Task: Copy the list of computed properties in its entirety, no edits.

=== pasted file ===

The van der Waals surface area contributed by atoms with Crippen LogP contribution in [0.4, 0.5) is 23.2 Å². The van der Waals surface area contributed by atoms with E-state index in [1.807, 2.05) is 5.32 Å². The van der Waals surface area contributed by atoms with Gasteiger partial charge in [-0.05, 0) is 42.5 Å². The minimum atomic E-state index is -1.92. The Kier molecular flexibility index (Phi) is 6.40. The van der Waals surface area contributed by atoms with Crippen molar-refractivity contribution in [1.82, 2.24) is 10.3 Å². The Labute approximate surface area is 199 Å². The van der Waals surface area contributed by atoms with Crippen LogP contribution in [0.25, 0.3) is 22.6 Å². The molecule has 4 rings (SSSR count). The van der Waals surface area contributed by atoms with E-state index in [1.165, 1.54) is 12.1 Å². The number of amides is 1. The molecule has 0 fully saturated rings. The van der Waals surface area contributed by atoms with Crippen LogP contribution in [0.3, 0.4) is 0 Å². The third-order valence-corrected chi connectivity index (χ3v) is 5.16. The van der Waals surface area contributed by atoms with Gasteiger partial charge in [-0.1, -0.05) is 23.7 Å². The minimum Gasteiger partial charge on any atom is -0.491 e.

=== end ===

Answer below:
The van der Waals surface area contributed by atoms with Crippen LogP contribution in [0.4, 0.5) is 23.2 Å². The van der Waals surface area contributed by atoms with E-state index in [1.807, 2.05) is 5.32 Å². The van der Waals surface area contributed by atoms with Gasteiger partial charge in [-0.05, 0) is 42.5 Å². The minimum atomic E-state index is -1.92. The Kier molecular flexibility index (Phi) is 6.40. The van der Waals surface area contributed by atoms with Crippen molar-refractivity contribution in [1.82, 2.24) is 10.3 Å². The Labute approximate surface area is 199 Å². The van der Waals surface area contributed by atoms with Crippen LogP contribution in [0.25, 0.3) is 22.6 Å². The molecule has 4 rings (SSSR count). The van der Waals surface area contributed by atoms with E-state index in [1.165, 1.54) is 12.1 Å². The number of amides is 1. The molecule has 0 fully saturated rings. The van der Waals surface area contributed by atoms with Crippen LogP contribution in [0.3, 0.4) is 0 Å². The third-order valence-corrected chi connectivity index (χ3v) is 5.16. The van der Waals surface area contributed by atoms with Gasteiger partial charge in [-0.1, -0.05) is 23.7 Å². The minimum Gasteiger partial charge on any atom is -0.491 e.